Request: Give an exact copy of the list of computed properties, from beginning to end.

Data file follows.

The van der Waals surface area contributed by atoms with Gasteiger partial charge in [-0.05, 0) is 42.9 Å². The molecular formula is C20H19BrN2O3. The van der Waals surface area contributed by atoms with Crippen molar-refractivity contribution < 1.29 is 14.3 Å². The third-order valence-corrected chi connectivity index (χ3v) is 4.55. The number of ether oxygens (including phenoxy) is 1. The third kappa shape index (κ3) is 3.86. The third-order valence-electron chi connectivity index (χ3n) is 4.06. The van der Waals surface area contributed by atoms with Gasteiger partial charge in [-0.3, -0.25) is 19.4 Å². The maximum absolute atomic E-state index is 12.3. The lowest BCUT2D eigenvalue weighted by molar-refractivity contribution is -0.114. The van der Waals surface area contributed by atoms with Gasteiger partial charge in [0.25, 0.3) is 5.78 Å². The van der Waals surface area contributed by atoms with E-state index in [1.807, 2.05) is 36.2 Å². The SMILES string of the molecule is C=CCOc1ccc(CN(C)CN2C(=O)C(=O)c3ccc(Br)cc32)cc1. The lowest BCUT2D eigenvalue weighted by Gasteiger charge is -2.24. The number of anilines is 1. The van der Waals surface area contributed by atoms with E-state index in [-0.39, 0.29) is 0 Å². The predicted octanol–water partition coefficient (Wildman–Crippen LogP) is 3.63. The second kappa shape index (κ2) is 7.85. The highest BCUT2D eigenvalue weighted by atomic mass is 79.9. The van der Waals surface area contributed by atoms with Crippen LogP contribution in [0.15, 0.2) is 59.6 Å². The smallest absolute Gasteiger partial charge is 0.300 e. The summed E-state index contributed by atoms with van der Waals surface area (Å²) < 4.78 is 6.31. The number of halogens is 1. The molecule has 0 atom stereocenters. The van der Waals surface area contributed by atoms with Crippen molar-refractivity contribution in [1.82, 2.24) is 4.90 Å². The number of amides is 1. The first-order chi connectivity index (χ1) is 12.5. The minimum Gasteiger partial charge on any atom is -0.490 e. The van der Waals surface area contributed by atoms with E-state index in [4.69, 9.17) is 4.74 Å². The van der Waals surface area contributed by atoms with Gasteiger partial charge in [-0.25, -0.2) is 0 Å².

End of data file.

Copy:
The van der Waals surface area contributed by atoms with Gasteiger partial charge in [-0.05, 0) is 42.9 Å². The molecular formula is C20H19BrN2O3. The van der Waals surface area contributed by atoms with Crippen molar-refractivity contribution < 1.29 is 14.3 Å². The third-order valence-corrected chi connectivity index (χ3v) is 4.55. The number of ether oxygens (including phenoxy) is 1. The third kappa shape index (κ3) is 3.86. The third-order valence-electron chi connectivity index (χ3n) is 4.06. The van der Waals surface area contributed by atoms with Gasteiger partial charge in [-0.3, -0.25) is 19.4 Å². The maximum absolute atomic E-state index is 12.3. The lowest BCUT2D eigenvalue weighted by molar-refractivity contribution is -0.114. The van der Waals surface area contributed by atoms with Gasteiger partial charge in [0.25, 0.3) is 5.78 Å². The van der Waals surface area contributed by atoms with E-state index in [1.807, 2.05) is 36.2 Å². The SMILES string of the molecule is C=CCOc1ccc(CN(C)CN2C(=O)C(=O)c3ccc(Br)cc32)cc1. The lowest BCUT2D eigenvalue weighted by Gasteiger charge is -2.24. The number of anilines is 1. The van der Waals surface area contributed by atoms with E-state index in [-0.39, 0.29) is 0 Å². The predicted octanol–water partition coefficient (Wildman–Crippen LogP) is 3.63. The second kappa shape index (κ2) is 7.85. The highest BCUT2D eigenvalue weighted by atomic mass is 79.9. The van der Waals surface area contributed by atoms with Crippen LogP contribution in [0.15, 0.2) is 59.6 Å². The smallest absolute Gasteiger partial charge is 0.300 e. The summed E-state index contributed by atoms with van der Waals surface area (Å²) < 4.78 is 6.31. The number of halogens is 1. The molecule has 0 atom stereocenters. The van der Waals surface area contributed by atoms with Crippen molar-refractivity contribution in [1.82, 2.24) is 4.90 Å². The number of amides is 1. The first-order chi connectivity index (χ1) is 12.5. The minimum Gasteiger partial charge on any atom is -0.490 e. The van der Waals surface area contributed by atoms with E-state index in [4.69, 9.17) is 4.74 Å². The van der Waals surface area contributed by atoms with Gasteiger partial charge in [-0.25, -0.2) is 0 Å².